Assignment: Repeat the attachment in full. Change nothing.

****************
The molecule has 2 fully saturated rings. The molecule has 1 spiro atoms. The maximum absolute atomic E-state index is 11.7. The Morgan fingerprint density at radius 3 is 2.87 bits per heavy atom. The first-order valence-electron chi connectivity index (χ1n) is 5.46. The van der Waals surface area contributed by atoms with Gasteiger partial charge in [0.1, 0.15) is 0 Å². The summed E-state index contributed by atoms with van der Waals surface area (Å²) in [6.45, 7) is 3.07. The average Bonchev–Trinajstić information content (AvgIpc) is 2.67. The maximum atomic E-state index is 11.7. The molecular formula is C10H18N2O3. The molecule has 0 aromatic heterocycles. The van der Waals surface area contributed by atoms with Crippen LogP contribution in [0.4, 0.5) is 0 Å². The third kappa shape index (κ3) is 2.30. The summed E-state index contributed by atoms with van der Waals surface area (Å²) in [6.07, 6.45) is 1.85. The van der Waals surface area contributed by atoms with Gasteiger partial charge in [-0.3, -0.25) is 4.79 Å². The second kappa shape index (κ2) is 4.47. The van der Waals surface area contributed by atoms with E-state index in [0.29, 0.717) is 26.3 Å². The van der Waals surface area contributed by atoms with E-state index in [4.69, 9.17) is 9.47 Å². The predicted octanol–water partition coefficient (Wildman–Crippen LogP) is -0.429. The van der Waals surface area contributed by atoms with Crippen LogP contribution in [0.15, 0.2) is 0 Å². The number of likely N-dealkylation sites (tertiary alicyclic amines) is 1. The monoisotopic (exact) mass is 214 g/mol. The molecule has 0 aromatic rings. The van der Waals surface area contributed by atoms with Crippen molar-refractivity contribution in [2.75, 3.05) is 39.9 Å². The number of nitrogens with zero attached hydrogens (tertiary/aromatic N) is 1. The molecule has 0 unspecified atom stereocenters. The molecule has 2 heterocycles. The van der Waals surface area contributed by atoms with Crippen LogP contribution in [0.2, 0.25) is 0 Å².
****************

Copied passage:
The molecule has 2 fully saturated rings. The molecule has 1 spiro atoms. The maximum absolute atomic E-state index is 11.7. The Morgan fingerprint density at radius 3 is 2.87 bits per heavy atom. The first-order valence-electron chi connectivity index (χ1n) is 5.46. The van der Waals surface area contributed by atoms with Gasteiger partial charge in [0.1, 0.15) is 0 Å². The summed E-state index contributed by atoms with van der Waals surface area (Å²) in [6.45, 7) is 3.07. The average Bonchev–Trinajstić information content (AvgIpc) is 2.67. The maximum atomic E-state index is 11.7. The molecular formula is C10H18N2O3. The molecule has 0 aromatic heterocycles. The van der Waals surface area contributed by atoms with Crippen LogP contribution in [0.4, 0.5) is 0 Å². The third kappa shape index (κ3) is 2.30. The summed E-state index contributed by atoms with van der Waals surface area (Å²) in [6.07, 6.45) is 1.85. The van der Waals surface area contributed by atoms with Gasteiger partial charge in [-0.3, -0.25) is 4.79 Å². The second kappa shape index (κ2) is 4.47. The van der Waals surface area contributed by atoms with E-state index in [0.29, 0.717) is 26.3 Å². The van der Waals surface area contributed by atoms with E-state index in [4.69, 9.17) is 9.47 Å². The predicted octanol–water partition coefficient (Wildman–Crippen LogP) is -0.429. The van der Waals surface area contributed by atoms with Crippen LogP contribution in [0.15, 0.2) is 0 Å². The number of likely N-dealkylation sites (tertiary alicyclic amines) is 1. The monoisotopic (exact) mass is 214 g/mol. The molecule has 0 aromatic rings. The van der Waals surface area contributed by atoms with Crippen molar-refractivity contribution in [2.75, 3.05) is 39.9 Å². The number of nitrogens with zero attached hydrogens (tertiary/aromatic N) is 1. The molecule has 0 unspecified atom stereocenters. The molecule has 2 heterocycles. The van der Waals surface area contributed by atoms with Crippen LogP contribution in [0.2, 0.25) is 0 Å².